Revisiting Lyman Platt’s record list for documenting family sources

How old is too old?
Lyman D. Platt, Puerto Rico: Research Guide. Cover. (1990)
 While reading one of Lyman D. Platt’s research pamphlets on Puerto Rico, I came across his list for documenting family sources. Published in the pre-internet days of 1990, it’s still a great reminder of the variety of information one can use to reconstruct family relationships and fill in timelines with helpful detail.
I clustered the documentary items below according to their utility. Some sources may  tell you more about a person or family than others, which can lend insight into the context of a particular time or place.  Photographs are incredible resources, if the individuals depicted can be identified; at the very least, one can determine a time and place, often within a decade.

I clustered the documentary items according to their utility.  Some sources can offer more about a person or family than others, which can lend insight into the context of a particular time or place.  Photographs are incredible resources, if the individuals depicted can be identified– at the very least a time frame can be established for the image.  There are increasingly more collections on line, which I’ll write more about in future.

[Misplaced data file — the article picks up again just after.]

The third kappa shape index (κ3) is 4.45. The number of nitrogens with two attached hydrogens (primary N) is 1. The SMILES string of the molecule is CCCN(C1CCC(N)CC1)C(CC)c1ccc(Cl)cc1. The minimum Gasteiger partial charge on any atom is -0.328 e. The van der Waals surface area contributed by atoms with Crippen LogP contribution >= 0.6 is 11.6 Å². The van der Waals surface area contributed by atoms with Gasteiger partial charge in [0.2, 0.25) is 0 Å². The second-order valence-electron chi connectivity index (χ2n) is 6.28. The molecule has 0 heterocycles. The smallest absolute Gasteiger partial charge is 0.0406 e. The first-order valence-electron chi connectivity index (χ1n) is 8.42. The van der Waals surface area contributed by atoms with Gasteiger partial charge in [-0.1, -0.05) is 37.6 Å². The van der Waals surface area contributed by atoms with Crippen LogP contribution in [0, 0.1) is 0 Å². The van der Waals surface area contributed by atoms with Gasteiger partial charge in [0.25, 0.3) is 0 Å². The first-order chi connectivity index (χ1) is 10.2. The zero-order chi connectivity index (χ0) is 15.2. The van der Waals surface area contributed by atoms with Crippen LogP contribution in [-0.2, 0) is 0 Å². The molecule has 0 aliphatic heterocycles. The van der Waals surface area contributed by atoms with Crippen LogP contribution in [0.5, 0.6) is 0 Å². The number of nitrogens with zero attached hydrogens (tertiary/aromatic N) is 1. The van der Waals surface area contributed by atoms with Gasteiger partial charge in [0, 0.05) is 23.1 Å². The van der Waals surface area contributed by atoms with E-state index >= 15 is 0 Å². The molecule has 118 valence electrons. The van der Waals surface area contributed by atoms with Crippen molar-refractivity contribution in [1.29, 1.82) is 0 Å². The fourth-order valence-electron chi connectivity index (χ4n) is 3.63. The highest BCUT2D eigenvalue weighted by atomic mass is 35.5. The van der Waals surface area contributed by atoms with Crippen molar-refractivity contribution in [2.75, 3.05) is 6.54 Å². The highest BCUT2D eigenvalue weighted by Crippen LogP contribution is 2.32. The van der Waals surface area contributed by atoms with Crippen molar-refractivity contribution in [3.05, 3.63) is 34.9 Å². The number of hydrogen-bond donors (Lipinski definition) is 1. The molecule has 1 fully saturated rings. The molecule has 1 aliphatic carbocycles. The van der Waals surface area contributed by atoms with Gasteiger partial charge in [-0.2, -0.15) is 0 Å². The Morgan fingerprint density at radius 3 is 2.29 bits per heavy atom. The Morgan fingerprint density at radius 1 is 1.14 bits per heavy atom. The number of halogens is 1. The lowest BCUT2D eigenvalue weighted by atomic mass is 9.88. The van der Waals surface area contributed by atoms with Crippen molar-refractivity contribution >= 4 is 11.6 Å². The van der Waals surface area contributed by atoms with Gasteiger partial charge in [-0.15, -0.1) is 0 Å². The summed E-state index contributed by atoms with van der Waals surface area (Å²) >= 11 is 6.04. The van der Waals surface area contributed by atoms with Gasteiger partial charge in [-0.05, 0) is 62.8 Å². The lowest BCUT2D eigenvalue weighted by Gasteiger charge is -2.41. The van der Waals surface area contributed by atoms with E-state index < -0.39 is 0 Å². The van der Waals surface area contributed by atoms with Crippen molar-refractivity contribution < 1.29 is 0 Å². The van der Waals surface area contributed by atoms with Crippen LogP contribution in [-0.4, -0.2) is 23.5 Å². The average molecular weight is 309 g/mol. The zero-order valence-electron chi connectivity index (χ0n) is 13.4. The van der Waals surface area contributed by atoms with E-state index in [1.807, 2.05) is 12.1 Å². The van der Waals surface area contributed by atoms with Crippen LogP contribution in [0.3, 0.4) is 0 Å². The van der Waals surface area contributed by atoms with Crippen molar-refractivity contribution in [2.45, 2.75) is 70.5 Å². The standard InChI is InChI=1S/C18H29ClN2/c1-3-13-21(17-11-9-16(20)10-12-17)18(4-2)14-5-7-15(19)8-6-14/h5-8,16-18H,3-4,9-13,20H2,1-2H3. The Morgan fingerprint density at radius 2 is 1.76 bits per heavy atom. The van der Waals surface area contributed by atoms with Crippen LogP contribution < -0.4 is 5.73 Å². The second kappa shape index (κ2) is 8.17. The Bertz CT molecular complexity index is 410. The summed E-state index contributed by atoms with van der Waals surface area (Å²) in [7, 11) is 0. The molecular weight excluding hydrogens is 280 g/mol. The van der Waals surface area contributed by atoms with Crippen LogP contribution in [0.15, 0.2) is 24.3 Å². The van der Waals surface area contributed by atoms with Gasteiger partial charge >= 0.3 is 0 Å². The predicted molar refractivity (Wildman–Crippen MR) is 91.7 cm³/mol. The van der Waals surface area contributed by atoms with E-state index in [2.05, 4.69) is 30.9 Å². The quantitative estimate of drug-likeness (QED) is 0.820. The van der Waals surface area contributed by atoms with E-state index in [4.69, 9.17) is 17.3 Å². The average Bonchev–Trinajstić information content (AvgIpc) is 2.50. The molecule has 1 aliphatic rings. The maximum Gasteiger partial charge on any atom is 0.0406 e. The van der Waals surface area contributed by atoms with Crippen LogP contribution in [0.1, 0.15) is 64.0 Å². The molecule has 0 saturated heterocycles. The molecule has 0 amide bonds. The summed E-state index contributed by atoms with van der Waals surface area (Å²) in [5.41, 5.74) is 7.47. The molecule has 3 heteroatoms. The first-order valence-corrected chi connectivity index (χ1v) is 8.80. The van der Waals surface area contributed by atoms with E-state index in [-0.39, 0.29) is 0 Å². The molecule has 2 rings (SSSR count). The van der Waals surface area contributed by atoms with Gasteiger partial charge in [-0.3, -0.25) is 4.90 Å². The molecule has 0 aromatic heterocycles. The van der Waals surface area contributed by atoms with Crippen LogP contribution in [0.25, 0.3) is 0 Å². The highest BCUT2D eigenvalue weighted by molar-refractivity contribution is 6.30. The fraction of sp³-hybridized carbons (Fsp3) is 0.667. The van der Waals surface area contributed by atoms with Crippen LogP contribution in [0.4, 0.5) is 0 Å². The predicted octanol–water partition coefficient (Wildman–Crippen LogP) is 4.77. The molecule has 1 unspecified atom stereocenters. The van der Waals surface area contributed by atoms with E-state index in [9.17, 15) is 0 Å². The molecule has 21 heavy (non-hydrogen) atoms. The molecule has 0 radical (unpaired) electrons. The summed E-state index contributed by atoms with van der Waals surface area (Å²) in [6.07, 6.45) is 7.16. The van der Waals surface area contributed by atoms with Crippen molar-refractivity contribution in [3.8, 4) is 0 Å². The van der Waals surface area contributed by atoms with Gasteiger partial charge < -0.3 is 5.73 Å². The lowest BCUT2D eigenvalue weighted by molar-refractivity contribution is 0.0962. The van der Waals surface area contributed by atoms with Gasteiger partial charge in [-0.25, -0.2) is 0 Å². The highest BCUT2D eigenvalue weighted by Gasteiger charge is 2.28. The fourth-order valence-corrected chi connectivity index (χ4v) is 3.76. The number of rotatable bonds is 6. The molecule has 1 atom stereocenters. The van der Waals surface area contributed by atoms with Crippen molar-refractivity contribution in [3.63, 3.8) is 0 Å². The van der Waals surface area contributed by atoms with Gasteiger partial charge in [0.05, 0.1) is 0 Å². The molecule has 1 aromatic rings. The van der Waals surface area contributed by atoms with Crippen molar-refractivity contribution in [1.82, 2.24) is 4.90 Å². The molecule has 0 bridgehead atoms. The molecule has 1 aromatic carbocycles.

Thanks to migration and time, you may be left with vital records and the possibility of discovering these items at the homes of elders, relatives and friends of the family, via FB groups.. or even eBay.

Periodically revisiting your collection of family documents is a good idea– some details may have escaped notice the first time around.  For instance, i’ve gleaned information from my grandfather’s passport several times, realizing more detail was applicable than I initially thought regarding his first marriage. It’s also an incredibly rare image of them at a crucial moment as they voyaged to South America.

Ramon Fernandez, U.S. Passport, 1925. Personal copy.

So, think of these general categories as applicable for different countries– not just Puerto Rico.

Vital records & Notices

  • family civil booklets (for marriage registrations issued in Spain or Latin America)
  • newspaper clippings [U Florida has the Gazeta de Puerto Rico 1837-1902]; searchable on Library of Congress website.
  • baptism notices
  • death notices [Puerto Rico Obituaries 2005-2008 (Newsbank); try Legacy.com for recent obituaries and notices]
  • marriage notices
  • marriage invitations
Family
Networks
  • school records
  • work records
  • diplomas
  • photographs / picture albums
Some resources are available in special collections at universities and other institutions.
Don’t forget to look at Hunter College’s Centro for Puerto Rican Studies, the NYPL’s fabulous Schomburg Collection and there are additional repositories listed in my post on NY-NJ Archives: Notable Latinx & Caribbean Resources.

Suerte en su busqueda!  Good luck with your search!

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